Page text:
}
downTime=0; // Reset our keyDown counter
}
}

void printSpace() {
letterCount++; // we’re counting the number of characters on the line
if (letterCount>nearLineEnd) { // when we get past our threshold we do this:
Serial.println(); // jump down to a new line
letterCount=0; // reset our character counter
return; // Go back to loop(), we’re done here.
}
Serial.print(’ '); // print a space on the monitor window
}

void printCharacter() {
FullWait=averageDah100; // the keyUp counter gets reset based on sender’s speed
newWord=FullWait
5; // word gap counter is also adjusted by sender’s speed
letterCount++; // we’re counting the number of characters on the line
if (myNum>63) {
printPunctuation(); // The value we parsed is bigger than our character array
// It is probably a punctuation mark so go figure it out.

return; // Go back to the main loop(), we’re done here.
}

Serial.print(mySet[myNum]); // Print the letter that is in this spot in our character set
}

void printPunctuation() {
byte pMark=’#’; // Just in case nothing matches
if (myNum==71) pMark=’:’;
if (myNum==76) pMark=’,’;
if (myNum==84) pMark=’!’;
if (myNum==94) pMark=’-’;
if (myNum==101) pMark=’@’;
if (myNum==106) pMark=’.’;
if (myNum==115) pMark=’?’;
Serial.print(pMark); // print the punctuation mark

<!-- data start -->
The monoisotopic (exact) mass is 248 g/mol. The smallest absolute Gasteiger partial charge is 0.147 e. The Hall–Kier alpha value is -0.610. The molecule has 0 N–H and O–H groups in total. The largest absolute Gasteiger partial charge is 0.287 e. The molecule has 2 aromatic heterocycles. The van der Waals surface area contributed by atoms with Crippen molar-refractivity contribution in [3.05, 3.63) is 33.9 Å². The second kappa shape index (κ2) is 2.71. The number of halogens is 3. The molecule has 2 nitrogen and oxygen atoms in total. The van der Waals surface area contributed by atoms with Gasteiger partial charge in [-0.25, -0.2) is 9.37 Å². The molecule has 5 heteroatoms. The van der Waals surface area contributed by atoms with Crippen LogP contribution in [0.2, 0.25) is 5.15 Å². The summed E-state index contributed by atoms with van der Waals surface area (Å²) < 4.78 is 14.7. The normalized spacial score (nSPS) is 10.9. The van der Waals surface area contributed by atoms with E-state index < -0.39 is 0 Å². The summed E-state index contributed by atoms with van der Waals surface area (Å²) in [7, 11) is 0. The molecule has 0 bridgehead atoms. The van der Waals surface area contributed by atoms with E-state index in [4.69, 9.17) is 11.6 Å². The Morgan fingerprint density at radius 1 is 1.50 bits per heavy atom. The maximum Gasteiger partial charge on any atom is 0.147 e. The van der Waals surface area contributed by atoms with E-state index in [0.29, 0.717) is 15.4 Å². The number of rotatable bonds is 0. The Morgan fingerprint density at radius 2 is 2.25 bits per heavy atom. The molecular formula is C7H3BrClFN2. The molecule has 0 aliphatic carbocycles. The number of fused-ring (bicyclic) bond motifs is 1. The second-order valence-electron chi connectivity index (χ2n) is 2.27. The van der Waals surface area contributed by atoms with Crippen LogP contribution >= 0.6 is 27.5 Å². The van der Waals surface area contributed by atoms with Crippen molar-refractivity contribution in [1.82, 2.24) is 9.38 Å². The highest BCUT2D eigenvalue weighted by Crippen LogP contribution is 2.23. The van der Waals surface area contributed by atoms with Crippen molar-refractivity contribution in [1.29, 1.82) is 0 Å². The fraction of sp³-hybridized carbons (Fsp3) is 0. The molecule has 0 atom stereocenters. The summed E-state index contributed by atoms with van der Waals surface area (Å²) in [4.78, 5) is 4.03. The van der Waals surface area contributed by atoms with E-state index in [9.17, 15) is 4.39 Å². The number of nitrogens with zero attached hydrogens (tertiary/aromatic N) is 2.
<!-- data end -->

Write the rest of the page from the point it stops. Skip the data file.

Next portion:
}

void shiftBits() {
ditOrDah=true; // we will know which one in two lines
if (downTime<dit/3) return; // ignore my keybounce
if (downTime<dit) {
// We got a dit
myNum = myNum << 1; // shift bits left
myNum++; // add one because it is a dit
}
else {
// We got a dah
myNum = myNum << 1; // shift bits left

// The next three lines handle the automatic speed adjustment:
averageDah=(downTime+averageDah)/2; // running average of dahs
dit=averageDah/3; // normal dit would be this
dit=dit*2; // double it to get the threshold between dits and dahs
}
}

Why did you not read #7 below? Suggested you modify your posted code to use code boxes. That being said, pin 13 has an LED attached, which may make the electronics/code not work as you expect. Perhaps you should try another pin.

http://forum.arduino.cc/index.php/topic,148850.0.html

On an Uno: pin 13 is connected to the input of an op amp, which is then connected to an LED (L).
That is not going to impact any digital connections.
2uA load vs 1uA maybe?

techbydesign:
10k pulldown resistor between GND and 1 lead of telegraph key.

the key is connected to pin 13 and ground.

Please look up button schematics here:

Pulldown resistor is connected between GND and data pin.
Your button ("morse key") is connected between data pin and 5V.

Please double check that, or otherwise it cannot work.

Thanks to all for your help!

Thank you jurs for the schematic that makes it much clearer.

I will double check everything from the beginning.

I may have gotten in over my head with this project.

Maybe I should stick with the 'blink' project . LOL nice and simple

I must say this is really a great community, people taking the time to help.

Ciao,
TBD